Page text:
Reducing chromium air emissions without going broke
Proceedings of the AESF Annual Technical Conference
Two experiments on chromium emission reduction have shown potential in reducing chromium emissions at lower costs. Although this did not meet the Environmental Protection Agency's proposed emission limit of 0.03 mg/dscm, data gathered at the laboratory bench top plating system and one in an industrial setting have indicated at least 55% reduction. Chromium emissions are a direct result of aerosol mist formation primarily due to hydrogen bubble generation at the cathode. Both experiments therefore focused either on the reduction of aerosol formation or elimination of chromium from exhaust air prior to atmospheric discharge. Aerosol source reduction technologies used in the experiments include fume suppressants, trivalent chromium processes, and polypropylene balls. Polypropylene balls act as impinger to break the bubbles and condense water and chromium prior to release in the environment. Because source reduction technologies do not involve installation and operation of large equipment, a low-cost emission control is achieved.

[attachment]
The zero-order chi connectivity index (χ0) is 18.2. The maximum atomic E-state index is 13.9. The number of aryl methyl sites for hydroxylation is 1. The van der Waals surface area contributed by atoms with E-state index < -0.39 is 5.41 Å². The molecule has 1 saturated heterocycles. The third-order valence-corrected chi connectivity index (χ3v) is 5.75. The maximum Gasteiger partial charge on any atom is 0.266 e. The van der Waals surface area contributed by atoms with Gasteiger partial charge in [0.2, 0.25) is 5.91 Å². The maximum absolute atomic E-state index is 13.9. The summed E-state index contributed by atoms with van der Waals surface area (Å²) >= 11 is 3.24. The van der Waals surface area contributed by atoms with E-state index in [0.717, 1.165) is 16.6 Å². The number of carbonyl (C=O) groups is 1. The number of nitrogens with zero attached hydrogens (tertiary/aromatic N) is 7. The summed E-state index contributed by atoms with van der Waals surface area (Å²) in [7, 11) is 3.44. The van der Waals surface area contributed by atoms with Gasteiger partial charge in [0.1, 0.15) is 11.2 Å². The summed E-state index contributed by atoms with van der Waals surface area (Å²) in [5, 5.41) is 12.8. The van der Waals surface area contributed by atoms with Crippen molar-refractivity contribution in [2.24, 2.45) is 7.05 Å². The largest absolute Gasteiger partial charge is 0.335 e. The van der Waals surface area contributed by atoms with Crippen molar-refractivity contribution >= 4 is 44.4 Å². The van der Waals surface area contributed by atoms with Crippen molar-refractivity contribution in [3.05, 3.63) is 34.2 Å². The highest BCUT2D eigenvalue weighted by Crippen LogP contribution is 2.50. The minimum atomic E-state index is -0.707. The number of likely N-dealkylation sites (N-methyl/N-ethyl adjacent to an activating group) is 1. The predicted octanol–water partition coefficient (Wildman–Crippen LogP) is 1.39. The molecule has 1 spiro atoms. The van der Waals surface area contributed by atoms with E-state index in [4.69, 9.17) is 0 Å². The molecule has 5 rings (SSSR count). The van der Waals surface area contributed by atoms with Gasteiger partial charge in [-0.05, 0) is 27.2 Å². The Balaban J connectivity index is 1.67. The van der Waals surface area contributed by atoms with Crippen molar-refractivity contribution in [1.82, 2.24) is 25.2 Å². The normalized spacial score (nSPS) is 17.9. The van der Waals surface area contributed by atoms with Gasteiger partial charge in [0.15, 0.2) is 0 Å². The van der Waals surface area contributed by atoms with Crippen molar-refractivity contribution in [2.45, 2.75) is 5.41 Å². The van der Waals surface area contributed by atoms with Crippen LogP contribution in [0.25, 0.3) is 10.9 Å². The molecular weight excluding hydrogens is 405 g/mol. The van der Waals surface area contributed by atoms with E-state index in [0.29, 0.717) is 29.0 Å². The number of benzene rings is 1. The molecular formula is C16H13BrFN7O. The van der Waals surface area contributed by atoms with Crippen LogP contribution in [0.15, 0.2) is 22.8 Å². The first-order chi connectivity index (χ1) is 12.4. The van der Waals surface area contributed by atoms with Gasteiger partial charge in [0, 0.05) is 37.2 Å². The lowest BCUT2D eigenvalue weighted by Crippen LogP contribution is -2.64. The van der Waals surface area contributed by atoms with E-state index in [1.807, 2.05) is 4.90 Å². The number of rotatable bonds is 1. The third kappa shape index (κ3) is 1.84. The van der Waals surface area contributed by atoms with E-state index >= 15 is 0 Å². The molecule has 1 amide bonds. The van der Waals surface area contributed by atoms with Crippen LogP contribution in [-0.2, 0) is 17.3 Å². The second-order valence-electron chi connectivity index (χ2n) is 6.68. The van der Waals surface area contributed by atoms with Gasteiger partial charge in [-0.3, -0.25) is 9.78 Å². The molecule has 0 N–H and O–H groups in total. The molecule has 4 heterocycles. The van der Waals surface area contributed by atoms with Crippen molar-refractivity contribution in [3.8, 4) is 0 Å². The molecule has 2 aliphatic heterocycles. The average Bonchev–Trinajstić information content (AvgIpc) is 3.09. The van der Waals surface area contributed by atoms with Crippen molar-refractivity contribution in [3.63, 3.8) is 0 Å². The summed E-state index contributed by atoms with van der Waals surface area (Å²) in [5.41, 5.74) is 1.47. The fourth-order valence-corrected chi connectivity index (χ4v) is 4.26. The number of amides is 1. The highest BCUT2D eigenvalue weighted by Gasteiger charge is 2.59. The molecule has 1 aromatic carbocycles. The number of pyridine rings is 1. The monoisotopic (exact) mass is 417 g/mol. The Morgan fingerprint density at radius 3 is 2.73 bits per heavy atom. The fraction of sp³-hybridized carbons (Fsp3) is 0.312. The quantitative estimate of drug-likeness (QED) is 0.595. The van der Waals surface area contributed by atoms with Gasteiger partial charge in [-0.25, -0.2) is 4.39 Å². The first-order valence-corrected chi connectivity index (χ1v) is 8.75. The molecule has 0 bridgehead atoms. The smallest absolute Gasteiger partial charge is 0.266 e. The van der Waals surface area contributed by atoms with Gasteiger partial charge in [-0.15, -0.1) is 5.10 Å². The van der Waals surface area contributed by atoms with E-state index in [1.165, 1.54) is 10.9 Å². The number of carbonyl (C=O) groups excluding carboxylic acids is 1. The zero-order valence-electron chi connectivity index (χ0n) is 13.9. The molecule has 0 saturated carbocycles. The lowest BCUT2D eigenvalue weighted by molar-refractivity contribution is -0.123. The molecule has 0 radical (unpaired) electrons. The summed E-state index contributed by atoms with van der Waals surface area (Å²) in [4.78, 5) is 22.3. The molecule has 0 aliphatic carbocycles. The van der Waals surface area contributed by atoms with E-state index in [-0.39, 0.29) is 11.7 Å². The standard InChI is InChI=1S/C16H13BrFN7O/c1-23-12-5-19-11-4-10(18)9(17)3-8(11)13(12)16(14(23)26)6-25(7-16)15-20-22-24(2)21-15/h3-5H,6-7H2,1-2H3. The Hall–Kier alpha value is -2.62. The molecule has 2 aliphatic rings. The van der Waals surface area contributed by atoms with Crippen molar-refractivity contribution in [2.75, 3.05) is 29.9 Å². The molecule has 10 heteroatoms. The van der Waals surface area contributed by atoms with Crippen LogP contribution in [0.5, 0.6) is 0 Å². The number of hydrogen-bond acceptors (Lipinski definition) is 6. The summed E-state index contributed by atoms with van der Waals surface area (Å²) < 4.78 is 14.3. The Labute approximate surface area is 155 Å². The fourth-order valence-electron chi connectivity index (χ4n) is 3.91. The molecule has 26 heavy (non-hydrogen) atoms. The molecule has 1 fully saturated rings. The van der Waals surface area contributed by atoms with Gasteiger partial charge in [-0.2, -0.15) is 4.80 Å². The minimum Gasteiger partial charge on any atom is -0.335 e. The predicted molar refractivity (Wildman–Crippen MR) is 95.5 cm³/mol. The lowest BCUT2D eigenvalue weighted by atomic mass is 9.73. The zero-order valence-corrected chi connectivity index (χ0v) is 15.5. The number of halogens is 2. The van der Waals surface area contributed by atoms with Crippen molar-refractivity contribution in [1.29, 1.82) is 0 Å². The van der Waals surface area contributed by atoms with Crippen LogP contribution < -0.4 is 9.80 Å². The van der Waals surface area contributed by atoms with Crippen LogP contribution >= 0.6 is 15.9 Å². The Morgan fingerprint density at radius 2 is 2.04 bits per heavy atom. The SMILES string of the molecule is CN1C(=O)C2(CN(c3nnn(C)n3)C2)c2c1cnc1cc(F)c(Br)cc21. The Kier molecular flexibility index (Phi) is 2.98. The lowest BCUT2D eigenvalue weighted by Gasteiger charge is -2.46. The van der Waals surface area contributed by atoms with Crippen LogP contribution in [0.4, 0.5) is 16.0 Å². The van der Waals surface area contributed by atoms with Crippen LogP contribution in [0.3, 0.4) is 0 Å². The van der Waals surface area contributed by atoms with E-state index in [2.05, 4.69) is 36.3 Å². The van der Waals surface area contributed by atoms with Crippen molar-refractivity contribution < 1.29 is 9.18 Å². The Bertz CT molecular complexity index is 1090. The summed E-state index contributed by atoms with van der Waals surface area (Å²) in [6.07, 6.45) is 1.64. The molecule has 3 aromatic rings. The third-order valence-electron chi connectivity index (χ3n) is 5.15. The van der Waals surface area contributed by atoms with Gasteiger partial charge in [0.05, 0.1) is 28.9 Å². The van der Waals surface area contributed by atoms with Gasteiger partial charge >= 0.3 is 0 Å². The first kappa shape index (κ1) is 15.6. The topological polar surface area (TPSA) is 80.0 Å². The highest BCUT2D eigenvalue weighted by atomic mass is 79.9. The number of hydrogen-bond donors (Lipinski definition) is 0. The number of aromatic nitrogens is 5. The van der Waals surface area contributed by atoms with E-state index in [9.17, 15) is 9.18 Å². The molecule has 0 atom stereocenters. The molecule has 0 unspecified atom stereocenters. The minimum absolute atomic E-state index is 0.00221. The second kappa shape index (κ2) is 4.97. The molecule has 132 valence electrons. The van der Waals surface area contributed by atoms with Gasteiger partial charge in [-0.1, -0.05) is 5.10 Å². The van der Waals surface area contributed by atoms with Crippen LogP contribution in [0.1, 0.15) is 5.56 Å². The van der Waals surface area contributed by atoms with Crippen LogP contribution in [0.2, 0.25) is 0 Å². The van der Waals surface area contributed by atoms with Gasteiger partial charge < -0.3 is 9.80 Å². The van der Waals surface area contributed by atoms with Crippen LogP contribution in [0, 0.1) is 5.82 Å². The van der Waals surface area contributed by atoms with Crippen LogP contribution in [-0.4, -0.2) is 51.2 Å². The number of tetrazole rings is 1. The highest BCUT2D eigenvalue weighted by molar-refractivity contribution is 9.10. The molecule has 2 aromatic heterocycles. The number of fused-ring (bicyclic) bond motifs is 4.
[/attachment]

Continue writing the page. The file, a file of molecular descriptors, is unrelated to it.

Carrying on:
Original Publication Date
Huston, Carol, "Reducing chromium air emissions without going broke" (1993). Faculty Publications. 4403.